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How do I check if a class is null or not in C++? Suppose I have class Line:

Line line[1000];

if (line[0] == NULL)
   cout << "NULL";
   cout << "NOT NULL";

I get this error message:

no match for 'operator=' in 'line[i] = 0'

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Your code shows ==, but you say the error is = ? – crashmstr Jun 22 '11 at 13:18
that just a small part of my code – brian Jun 22 '11 at 13:21
Yes, BUT: the error specifies operator=, your code shows == (which would be operator==. These are not the same, and the error does not match the code. – crashmstr Jun 22 '11 at 13:22
So you post only an irrelevant part of your code and you expect us to do... what exactly ? – ereOn Jun 22 '11 at 13:22

7 Answers 7

up vote 5 down vote accepted

The code

Line line[1000];

creates 1000 Line objects and stores them in the line array. The test against NULL makes no sense. You could define

Line* line[1000];

In that case you need to initialize the array and your test would work.

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what is different with Line* line[1000] and Line *line[1000] – brian Jun 22 '11 at 13:23
Style. If you stick with the latter, then it looks better when you do things like char *begin, *end – mkb Jun 22 '11 at 13:28
okay i now understand thx – brian Jun 22 '11 at 13:34
It's worth noting perhaps that you should not really be doing a comparison with NULL for pointers anyway, you should instead be doing if (ptr == 0), which is safer according to some coding standards (I think NULL can be implementation dependent). – icabod Jun 22 '11 at 13:39
@icabod: You couldn't be more wrong. It is as safe to compare with NULL as it is with 0, even if on some implementations the value of a null pointer isn't actually all 0 bits – Armen Tsirunyan Jun 22 '11 at 13:42

I am guessing you are from a .NET or Java background. An object of class type cannot be NULL in C++. If you stored an array of pointers to Line, it would be another thing and your syntax would be valid.

Now, if you have your own semantics as to what a NULL Line is , you can

  • Implement a member function called IsNull()
  • Overload the operator void* and check if(Lines[i])
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+1. Overload the operator void* and check if(Lines[i]) – Nawaz Jun 22 '11 at 13:20
@Nawaz: Where's the actual +1 ? :D (Not that I care, I've hit the cap, but anyway :)) – Armen Tsirunyan Jun 22 '11 at 13:21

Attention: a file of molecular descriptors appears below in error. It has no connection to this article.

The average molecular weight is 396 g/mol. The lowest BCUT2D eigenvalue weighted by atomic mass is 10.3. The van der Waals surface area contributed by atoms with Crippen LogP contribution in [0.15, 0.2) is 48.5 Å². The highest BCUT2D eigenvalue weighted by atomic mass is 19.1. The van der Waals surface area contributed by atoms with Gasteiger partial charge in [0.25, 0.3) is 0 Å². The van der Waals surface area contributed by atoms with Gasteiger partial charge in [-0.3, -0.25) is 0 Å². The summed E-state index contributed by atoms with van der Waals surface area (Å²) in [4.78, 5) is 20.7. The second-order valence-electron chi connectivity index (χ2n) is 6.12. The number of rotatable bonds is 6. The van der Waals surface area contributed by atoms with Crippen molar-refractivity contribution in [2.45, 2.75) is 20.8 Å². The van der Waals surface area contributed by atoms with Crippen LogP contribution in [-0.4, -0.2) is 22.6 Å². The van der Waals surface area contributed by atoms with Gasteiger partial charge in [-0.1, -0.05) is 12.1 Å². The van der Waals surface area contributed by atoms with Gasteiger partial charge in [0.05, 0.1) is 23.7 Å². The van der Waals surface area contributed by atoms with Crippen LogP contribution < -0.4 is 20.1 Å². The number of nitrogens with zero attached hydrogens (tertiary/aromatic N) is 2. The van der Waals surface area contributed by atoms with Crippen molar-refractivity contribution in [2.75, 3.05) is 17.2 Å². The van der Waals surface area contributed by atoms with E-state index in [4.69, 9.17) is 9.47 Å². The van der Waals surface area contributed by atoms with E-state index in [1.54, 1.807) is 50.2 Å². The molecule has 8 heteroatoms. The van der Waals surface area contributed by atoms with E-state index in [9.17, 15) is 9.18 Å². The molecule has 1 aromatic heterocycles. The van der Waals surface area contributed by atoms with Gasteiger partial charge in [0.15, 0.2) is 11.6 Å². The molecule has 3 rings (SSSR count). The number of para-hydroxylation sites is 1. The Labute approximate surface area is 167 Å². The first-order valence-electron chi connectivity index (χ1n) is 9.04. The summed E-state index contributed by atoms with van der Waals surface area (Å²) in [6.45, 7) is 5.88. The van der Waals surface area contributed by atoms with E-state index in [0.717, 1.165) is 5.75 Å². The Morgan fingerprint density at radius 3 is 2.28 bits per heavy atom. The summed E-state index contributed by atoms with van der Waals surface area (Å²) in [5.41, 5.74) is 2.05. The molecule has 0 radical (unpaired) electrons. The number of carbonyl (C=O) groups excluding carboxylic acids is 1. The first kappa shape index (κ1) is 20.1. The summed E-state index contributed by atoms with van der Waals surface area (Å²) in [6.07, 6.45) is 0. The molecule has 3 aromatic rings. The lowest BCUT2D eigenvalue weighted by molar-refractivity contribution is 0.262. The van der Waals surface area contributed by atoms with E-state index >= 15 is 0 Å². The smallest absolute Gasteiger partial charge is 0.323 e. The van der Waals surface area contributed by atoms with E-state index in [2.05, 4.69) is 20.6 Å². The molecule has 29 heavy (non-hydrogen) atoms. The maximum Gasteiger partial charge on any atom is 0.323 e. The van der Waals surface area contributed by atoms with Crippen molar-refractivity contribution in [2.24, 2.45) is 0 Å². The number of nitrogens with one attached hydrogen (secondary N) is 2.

Oops.. I forgot that :P..Now +1. :D – Nawaz Jun 22 '11 at 13:26

Pointer to an instance can be NULL not class instance.

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Your Line class is not NULL. You have 1000 instances of Line, created by the default constructor. Arguably, you could test NULL using Line & operator == (const int ) const, and then compare some internal members, but that is odd to do it that way.

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Line is not pointer . Whenever you writes. Line line[1000];

1000 of line get allocated. 

So after that line not be NULL.

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i must study about pointer in c++ – brian Jun 22 '11 at 13:22
yes. you are missing c/c++ great feature if you are not knowing pointer. – Vivek Goel Jun 22 '11 at 13:25
and a lot of nightmare too. – VGE Jun 22 '11 at 13:28

Section 5.17 of the ISO standard says

There are several assignment operators, all of which group right-to-left. All require a modifiable lvalue as their left operand, and the type of an assignment expression is that of its left operand. The result of the assignment operation is the value stored in the left operand after the assignment has taken place; the result is an lvalue.

It is because the overloaded operator for the '=' does not match any of your provided overloaded instances.

You need to initialize it as Line * not simply Line and it should work. Better if you overload void* (e.g. new).

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To answer your question, line[0] has the type Line&, which can be read as a reference to a Line object. In C++, references cannot be NULL.

The error message in your question appears to be from a line of code that you have not posted. I can only speculate based on the error message that you are attempting to assign the value 0 to the line object located at index i. Because the = operator is not overloaded in your Line class, the compiler is unable to resolve the difference in types.

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